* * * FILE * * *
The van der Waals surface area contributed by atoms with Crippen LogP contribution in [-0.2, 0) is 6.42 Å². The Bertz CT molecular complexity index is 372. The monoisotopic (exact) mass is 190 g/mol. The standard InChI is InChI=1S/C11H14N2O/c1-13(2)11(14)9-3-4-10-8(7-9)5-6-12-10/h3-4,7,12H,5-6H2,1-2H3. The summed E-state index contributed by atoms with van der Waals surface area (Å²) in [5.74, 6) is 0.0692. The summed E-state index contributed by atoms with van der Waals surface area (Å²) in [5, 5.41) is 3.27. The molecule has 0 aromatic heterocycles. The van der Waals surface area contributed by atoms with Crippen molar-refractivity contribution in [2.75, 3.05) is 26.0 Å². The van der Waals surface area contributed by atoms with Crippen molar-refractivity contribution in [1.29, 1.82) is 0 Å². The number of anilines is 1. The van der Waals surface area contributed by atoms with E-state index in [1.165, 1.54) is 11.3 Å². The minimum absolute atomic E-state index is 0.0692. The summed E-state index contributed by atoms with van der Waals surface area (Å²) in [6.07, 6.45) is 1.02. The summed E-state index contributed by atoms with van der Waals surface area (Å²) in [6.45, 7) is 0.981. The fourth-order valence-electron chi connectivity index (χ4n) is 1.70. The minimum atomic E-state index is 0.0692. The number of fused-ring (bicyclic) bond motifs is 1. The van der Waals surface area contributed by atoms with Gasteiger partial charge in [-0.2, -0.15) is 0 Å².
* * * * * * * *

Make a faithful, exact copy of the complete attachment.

The van der Waals surface area contributed by atoms with Crippen LogP contribution in [-0.2, 0) is 6.42 Å². The Bertz CT molecular complexity index is 372. The monoisotopic (exact) mass is 190 g/mol. The standard InChI is InChI=1S/C11H14N2O/c1-13(2)11(14)9-3-4-10-8(7-9)5-6-12-10/h3-4,7,12H,5-6H2,1-2H3. The summed E-state index contributed by atoms with van der Waals surface area (Å²) in [5.74, 6) is 0.0692. The summed E-state index contributed by atoms with van der Waals surface area (Å²) in [5, 5.41) is 3.27. The molecule has 0 aromatic heterocycles. The van der Waals surface area contributed by atoms with Crippen molar-refractivity contribution in [2.75, 3.05) is 26.0 Å². The van der Waals surface area contributed by atoms with Crippen molar-refractivity contribution in [1.29, 1.82) is 0 Å². The number of anilines is 1. The van der Waals surface area contributed by atoms with E-state index in [1.165, 1.54) is 11.3 Å². The minimum absolute atomic E-state index is 0.0692. The summed E-state index contributed by atoms with van der Waals surface area (Å²) in [6.07, 6.45) is 1.02. The summed E-state index contributed by atoms with van der Waals surface area (Å²) in [6.45, 7) is 0.981. The fourth-order valence-electron chi connectivity index (χ4n) is 1.70. The minimum atomic E-state index is 0.0692. The number of fused-ring (bicyclic) bond motifs is 1. The van der Waals surface area contributed by atoms with Gasteiger partial charge in [-0.2, -0.15) is 0 Å².